Trout fishing is closed for the month of February in the northeast zone, which starts at the Volusia/Flagler County line and extends north to the Florida/Georgia border.
All trout caught inside the northeast zone must be released no matter the condition. If you launch your boat in Flagler County and then go into Volusia County and catch trout, you can’t bring them back into Flagler County. Same goes if you launch in Volusia County. If you’re looking to keep trout this month, your best bet is to launch in Volusia and stay there.
Trout fishing will reopen in the northeast zone March 1.
In my last column, I wrote about the benefits of the color gold in clear water. Now that we’re getting rain and the water temperature are rising, you’ll notice the clarity of the water start to change — it will become darker. Once the hue changes, it’s time to start trying different colors with the artificial baits and flies. Don’t get me wrong, gold will still work, especially when the sun is the brightest during the day. But it’s time to start thinking about the use of different colors in stained water.
A lot of fishermen have a saying when it comes to fishing dark water: If it ain’t chartreuse, it ain’t no use.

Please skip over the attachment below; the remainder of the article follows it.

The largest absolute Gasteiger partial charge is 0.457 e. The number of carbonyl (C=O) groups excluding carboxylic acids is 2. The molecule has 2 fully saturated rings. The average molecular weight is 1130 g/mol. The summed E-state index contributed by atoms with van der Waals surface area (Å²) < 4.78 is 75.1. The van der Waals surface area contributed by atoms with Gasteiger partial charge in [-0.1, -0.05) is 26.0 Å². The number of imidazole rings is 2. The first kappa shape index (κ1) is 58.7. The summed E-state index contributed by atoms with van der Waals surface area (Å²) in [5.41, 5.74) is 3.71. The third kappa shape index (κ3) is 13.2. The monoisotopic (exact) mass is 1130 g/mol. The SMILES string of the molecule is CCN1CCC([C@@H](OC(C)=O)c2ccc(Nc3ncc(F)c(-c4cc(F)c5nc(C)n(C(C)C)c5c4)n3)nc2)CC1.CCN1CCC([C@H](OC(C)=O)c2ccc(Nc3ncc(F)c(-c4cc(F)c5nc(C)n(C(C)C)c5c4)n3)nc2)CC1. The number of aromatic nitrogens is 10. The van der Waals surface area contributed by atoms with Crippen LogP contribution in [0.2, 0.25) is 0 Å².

I must admit there’s a lot to be said about that statement. Chartreuse is one of my favorite colors in dark water, especially if gold is incorporated somewhere in the mix. My favorite lure, the Mirrolure M17, is a combination of chartreuse and gold. Because of the flash this lure produces, it seems to draw fish out from the dark depths on bright, sunny days. Even when it comes to my flies, I’ll use a chartreuse/gold combination during the day.
When fishing in deeper water, where it’s usually darker, I lean toward dark colors such as black, green or purple. I’ll use these colors or a combination of them whether I’m using a deep-running plug, jig or a fly. The darker colors put out more of a silhouette than lighter colors, making it easier for the fish to see.
Combine the color and a lure that wobbles and puts out vibration, or a jig or fly that pulsates when moved through the water, and you have a deadly combination for catching fish.
Capt. Rob Ottlein can be reached at 439-2636, or at www.flaglerfishingcharters.com.